The creations of Thomas Eggensberger give evidence to the concept that the arts are often borderless. While he is most commonly referred to as a composer or orchestrator in his profession, it’s obvious that he is as much a storyteller as the film and television collaborators he so often works with. His work with acclaimed composers like Oscar and BAFTA nominated Jóhann Jóhannsson (on the 2018 Nicolas Cage starring film Mandy) as well as others confirms that Eggensberger has the respect of the industry’s elite. Whether through his original composition “Their Future Passage” which celebrates film scoring or his futuristic original full length release Aphelion which was ubiquitous in Germany, Thomas has continually taken listeners on cinematic journeys with his music. The compositions of Mr. Eggensberger synthesize what reality hints at with what it might actually become.
Recent successes by NASA’s Perseverance Rover and a long held affinity for space exploration inspired Eggensberger to compose Aphelion. The album title is defined as the point in the orbit of a planet, asteroid, or comet at which it is furthest from the sun. By considering the vast differences which comprise “space” as we know it, Thomas perceived the variety of emotionally expressive opportunities to create upon. The composer divulges, “I really wanted to write different tracks that would imagine and reenact different aspects of space and explore it with a modern touch of modern music. I intentionally wrote tracks in different moods and tones as well, from dark, aggressive and devastating, to light, atmospheric and hopeful. Listening to the album as a whole is meant to bring people on a journey, letting them ‘travel’ through space with the music where they will witness ‘Distant Meteorites’ and a ‘New Moon’ but also the darker aspects of space such as ‘Endless Void’ and ‘Forgotten Universe’. It is important to me that it takes people on a journey and they can connect with it, and discover something within it that reflects with their life.”
With Aphelion’s instrumental identity, Mr. Eggensberger shrewdly places the listener in an explorative environment which is not void of familiarity. UK based musicians Isobelle Austin and Alex Goodyear provide the organic sounds which Thomas has then manipulated heavily with electronics. This sonic identity immerses the listener into a world which sets a baseline to suggest, “What unusual surroundings might exist in the vastness of space?” Mick Roby (frequent collaborator with leading Hollywood score mixer Jason LaRocca-known for the nearly 1.2 WW Grossing Aquaman as well as others) was enthusiastic to jump aboard Aphelion as mixing engineer from his Los Angeles studio. Roby’s ‘musical sound design’ approach to the mixes furthered the transportive nature of the album. Aphelion became an instant reference point for many Europeans as it was a featured album on more than 5,000 advertisement screens around Germany this summer.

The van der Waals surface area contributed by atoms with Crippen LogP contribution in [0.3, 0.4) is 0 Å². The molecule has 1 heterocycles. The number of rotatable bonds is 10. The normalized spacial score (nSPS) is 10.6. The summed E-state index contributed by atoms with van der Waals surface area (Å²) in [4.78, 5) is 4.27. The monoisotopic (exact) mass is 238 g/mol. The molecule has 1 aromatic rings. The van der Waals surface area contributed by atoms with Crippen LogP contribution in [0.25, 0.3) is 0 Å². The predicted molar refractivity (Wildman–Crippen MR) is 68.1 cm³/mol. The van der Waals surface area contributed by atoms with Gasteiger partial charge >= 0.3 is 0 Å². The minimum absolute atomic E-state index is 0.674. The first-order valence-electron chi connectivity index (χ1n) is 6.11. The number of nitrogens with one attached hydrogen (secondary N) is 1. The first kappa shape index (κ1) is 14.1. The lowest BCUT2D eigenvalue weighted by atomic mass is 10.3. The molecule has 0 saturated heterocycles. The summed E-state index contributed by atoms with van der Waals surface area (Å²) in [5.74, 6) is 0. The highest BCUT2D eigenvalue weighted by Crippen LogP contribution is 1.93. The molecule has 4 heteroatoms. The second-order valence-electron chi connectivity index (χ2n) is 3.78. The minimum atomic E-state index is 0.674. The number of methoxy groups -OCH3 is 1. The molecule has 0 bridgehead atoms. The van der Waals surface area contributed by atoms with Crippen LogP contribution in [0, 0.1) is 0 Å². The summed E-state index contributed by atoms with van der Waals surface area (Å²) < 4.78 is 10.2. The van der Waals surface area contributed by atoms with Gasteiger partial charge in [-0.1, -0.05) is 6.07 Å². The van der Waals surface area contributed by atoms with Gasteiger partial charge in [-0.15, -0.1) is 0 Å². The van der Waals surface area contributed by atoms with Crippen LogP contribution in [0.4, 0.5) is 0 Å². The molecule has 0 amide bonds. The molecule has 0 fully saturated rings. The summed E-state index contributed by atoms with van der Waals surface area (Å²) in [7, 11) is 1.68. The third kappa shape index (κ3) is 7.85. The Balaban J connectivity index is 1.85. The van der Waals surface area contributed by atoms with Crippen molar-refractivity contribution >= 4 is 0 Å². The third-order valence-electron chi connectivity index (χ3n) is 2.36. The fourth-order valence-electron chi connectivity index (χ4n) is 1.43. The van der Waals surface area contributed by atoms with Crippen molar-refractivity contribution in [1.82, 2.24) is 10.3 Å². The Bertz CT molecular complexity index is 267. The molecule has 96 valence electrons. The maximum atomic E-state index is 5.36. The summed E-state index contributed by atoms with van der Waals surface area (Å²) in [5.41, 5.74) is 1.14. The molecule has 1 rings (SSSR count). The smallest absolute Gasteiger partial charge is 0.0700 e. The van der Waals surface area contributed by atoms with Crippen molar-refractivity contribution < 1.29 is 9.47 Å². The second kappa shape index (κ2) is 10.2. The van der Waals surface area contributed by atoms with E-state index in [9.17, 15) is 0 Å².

While certainly proud of the acclaim in his homeland, Thomas confirms that the presentation of his compositions in America is equally meaningful. His original work “Their Future Passage” was performed and recorded at the Newman Stage at 20th Century Fox last summer. The piece was written to celebrate composers ranging from Jerry Goldsmith and Bernard Herrman to classical composers like Wagner and Strauss. “Their Future Passage” is a grand work which boasts the larger than life grandeur these composers and Hollywood itself is recognized for. Eggensberger stipulates, “I really wanted to write a large scale piece that has big, epic, and grand moments that make you want to experience and be surrounded by Hollywood and the incredible media projects that get created there. It was an incredible opportunity to record an orchestra at the Newman Stage with LA’s finest studio musicians. Having my music recorded at such an iconic scoring stage with such musicians and with the best music engineers in the game, was a truly magical experience. Hollywood’s musicians really play each and every note perfectly, sight-reading it from their musical parts on the day they show up to the recording session. The first take was already mind-blowing but these musicians are also phenomenal at detecting and fixing mistakes early to ensure the recording process is as smooth as possible.” These comments from Thomas contain the same sense of enthusiasm and awe as does the music of Aphelion; it’s through this we can perceive that his artistic sense of wonderment is transmitted through the music he offers up to the public.
Writer: Coleman Haan